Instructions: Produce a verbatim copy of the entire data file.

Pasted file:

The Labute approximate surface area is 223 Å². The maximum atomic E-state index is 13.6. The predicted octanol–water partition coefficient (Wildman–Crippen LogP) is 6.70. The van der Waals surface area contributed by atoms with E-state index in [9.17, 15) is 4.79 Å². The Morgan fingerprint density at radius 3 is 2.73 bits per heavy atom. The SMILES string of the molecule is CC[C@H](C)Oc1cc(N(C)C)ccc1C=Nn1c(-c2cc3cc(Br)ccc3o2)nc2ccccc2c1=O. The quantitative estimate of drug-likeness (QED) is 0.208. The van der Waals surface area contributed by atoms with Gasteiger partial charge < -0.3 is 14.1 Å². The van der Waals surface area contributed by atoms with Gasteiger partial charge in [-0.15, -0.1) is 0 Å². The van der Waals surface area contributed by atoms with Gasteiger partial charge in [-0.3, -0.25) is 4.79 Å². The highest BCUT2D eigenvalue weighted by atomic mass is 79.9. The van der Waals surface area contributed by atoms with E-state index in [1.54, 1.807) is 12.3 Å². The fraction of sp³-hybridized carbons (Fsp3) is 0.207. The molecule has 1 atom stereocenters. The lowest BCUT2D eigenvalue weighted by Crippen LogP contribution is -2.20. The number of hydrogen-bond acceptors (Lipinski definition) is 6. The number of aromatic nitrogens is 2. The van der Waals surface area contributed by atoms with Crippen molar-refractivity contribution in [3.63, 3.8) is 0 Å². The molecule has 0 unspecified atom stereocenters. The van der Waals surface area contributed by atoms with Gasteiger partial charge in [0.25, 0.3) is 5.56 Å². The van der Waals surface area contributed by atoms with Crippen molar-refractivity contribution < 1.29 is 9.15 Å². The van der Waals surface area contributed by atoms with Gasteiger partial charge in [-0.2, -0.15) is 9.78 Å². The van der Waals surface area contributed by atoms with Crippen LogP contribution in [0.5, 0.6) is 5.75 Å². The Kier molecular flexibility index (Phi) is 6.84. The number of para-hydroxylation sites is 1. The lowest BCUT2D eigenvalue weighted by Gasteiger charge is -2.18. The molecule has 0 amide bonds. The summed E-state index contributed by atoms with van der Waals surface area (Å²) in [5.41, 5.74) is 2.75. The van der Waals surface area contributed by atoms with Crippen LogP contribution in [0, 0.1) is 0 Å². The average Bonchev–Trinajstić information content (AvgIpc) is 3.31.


The Labute approximate surface area is 223 Å². The maximum atomic E-state index is 13.6. The predicted octanol–water partition coefficient (Wildman–Crippen LogP) is 6.70. The van der Waals surface area contributed by atoms with E-state index in [9.17, 15) is 4.79 Å². The Morgan fingerprint density at radius 3 is 2.73 bits per heavy atom. The SMILES string of the molecule is CC[C@H](C)Oc1cc(N(C)C)ccc1C=Nn1c(-c2cc3cc(Br)ccc3o2)nc2ccccc2c1=O. The quantitative estimate of drug-likeness (QED) is 0.208. The van der Waals surface area contributed by atoms with Gasteiger partial charge < -0.3 is 14.1 Å². The van der Waals surface area contributed by atoms with Gasteiger partial charge in [-0.15, -0.1) is 0 Å². The van der Waals surface area contributed by atoms with Gasteiger partial charge in [-0.3, -0.25) is 4.79 Å². The highest BCUT2D eigenvalue weighted by atomic mass is 79.9. The van der Waals surface area contributed by atoms with E-state index in [1.54, 1.807) is 12.3 Å². The fraction of sp³-hybridized carbons (Fsp3) is 0.207. The molecule has 1 atom stereocenters. The lowest BCUT2D eigenvalue weighted by Crippen LogP contribution is -2.20. The number of hydrogen-bond acceptors (Lipinski definition) is 6. The number of aromatic nitrogens is 2. The van der Waals surface area contributed by atoms with Crippen molar-refractivity contribution in [3.63, 3.8) is 0 Å². The molecule has 0 unspecified atom stereocenters. The van der Waals surface area contributed by atoms with Gasteiger partial charge in [0.25, 0.3) is 5.56 Å². The van der Waals surface area contributed by atoms with Crippen molar-refractivity contribution < 1.29 is 9.15 Å². The van der Waals surface area contributed by atoms with Gasteiger partial charge in [-0.2, -0.15) is 9.78 Å². The van der Waals surface area contributed by atoms with Crippen LogP contribution in [0.5, 0.6) is 5.75 Å². The Kier molecular flexibility index (Phi) is 6.84. The number of para-hydroxylation sites is 1. The lowest BCUT2D eigenvalue weighted by Gasteiger charge is -2.18. The molecule has 0 amide bonds. The summed E-state index contributed by atoms with van der Waals surface area (Å²) in [5.41, 5.74) is 2.75. The van der Waals surface area contributed by atoms with Crippen LogP contribution in [0, 0.1) is 0 Å². The average Bonchev–Trinajstić information content (AvgIpc) is 3.31.